The power dynamic amongst the biggest financial services firms has shifted dramatically in recent years, yet one bank has managed to hold on to the top of one particular league table with breathtaking consistency: Deutsche Bank still reigns supreme when it comes to being the worst at talent retention.
In 2017, Deutsche punished staffers for mistakes made almost a decade earlier by eschewing bonuses almost entirely to pay a mindboggling amount of fines. And last year's bonus pool was pathetically shallow as well after Deutsche forgot those promises it stupidly made and joined in on the fad of using corporate tax savings to do share buybacks instead of paying it out in bonuses. So after two straight years of a deteriorating corporate ethos and a talent exodus unrivaled in finance, has Deutsche Bank learned its lesson about buying carrots instead of just using a stick?
Deutsche Bank AG’s management board has decided to cut the bonus pool by around 10 percent compared with 2017 as the German lender tries to juggle cost pressures with concerns of a talent drain, according to people familiar with the matter.
Bonuses will be paid more selectively in an attempt to keep its top earners, the people said, declining to be identified as the decision hasn’t been made public. A decision on the final figure could change, depending on the bank’s fourth quarter numbers, they said.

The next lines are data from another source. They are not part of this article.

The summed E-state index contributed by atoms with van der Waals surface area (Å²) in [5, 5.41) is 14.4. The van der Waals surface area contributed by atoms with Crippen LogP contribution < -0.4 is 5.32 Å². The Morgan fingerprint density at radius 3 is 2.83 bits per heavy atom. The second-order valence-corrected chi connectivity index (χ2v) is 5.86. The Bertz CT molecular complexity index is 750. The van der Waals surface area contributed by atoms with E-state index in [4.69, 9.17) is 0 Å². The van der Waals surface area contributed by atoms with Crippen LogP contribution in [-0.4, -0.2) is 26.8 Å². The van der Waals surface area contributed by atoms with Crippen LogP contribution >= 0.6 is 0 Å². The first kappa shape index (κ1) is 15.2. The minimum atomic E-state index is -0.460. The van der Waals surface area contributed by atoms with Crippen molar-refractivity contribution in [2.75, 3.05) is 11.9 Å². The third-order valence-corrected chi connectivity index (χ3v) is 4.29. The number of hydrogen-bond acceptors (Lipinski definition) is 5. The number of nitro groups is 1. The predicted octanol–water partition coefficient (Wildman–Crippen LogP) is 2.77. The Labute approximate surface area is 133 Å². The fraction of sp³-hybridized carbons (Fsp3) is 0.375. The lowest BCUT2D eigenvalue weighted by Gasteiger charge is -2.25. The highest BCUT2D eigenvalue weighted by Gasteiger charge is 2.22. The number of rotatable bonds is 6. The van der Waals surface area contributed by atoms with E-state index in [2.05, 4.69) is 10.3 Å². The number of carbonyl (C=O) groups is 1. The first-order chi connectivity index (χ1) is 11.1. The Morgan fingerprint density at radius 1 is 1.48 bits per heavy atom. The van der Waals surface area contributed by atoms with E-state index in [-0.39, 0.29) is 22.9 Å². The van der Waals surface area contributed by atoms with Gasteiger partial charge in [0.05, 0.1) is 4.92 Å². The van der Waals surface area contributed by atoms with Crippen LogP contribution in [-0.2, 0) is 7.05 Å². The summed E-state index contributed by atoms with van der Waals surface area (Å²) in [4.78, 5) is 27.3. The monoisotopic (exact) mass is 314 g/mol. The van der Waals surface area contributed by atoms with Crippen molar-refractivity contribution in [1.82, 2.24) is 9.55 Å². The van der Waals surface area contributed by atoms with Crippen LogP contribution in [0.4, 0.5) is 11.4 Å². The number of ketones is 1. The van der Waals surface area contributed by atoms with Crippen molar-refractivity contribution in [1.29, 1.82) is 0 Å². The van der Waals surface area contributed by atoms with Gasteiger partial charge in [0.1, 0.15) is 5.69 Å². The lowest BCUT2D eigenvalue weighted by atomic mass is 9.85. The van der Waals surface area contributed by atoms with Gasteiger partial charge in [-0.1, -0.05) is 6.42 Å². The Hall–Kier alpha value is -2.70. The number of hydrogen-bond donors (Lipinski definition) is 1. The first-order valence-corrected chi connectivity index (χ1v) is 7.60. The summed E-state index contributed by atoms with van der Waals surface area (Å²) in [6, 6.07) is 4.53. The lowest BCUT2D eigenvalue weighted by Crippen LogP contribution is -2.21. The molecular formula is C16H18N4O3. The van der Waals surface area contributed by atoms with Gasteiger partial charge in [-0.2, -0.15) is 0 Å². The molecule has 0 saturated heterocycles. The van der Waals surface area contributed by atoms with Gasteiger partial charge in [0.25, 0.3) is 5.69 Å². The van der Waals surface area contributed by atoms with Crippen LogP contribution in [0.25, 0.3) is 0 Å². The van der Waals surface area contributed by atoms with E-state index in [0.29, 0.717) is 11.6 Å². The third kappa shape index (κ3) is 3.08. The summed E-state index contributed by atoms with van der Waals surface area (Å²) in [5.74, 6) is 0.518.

So based on Deutsche's Q4 18 numbers - which will be impacted by yet another regulatory crisis, plunging share price and growing rumors of a forced merger - top performers at the bank might get a little bump in their bonus checks. That's a fun game when you consider that "Top performer at Deutsche Bank" translates from the German as "Unindicted." Why is Deutsche playing with fire, risking losing the few people who haven't already fled the sinking bank?
Deutsche Bank Chief Executive Officer Christian Sewing is seeking to slash costs while holding on to key staff that generate revenue for the troubled firm.
Ah, we get it now! Sewing is using another deeply shitty bonus season to save on severance packages. After all, if people quit in fury after being screwed on their bonuses, you don't have to pay them to go away. That's some German engineering right there, folks.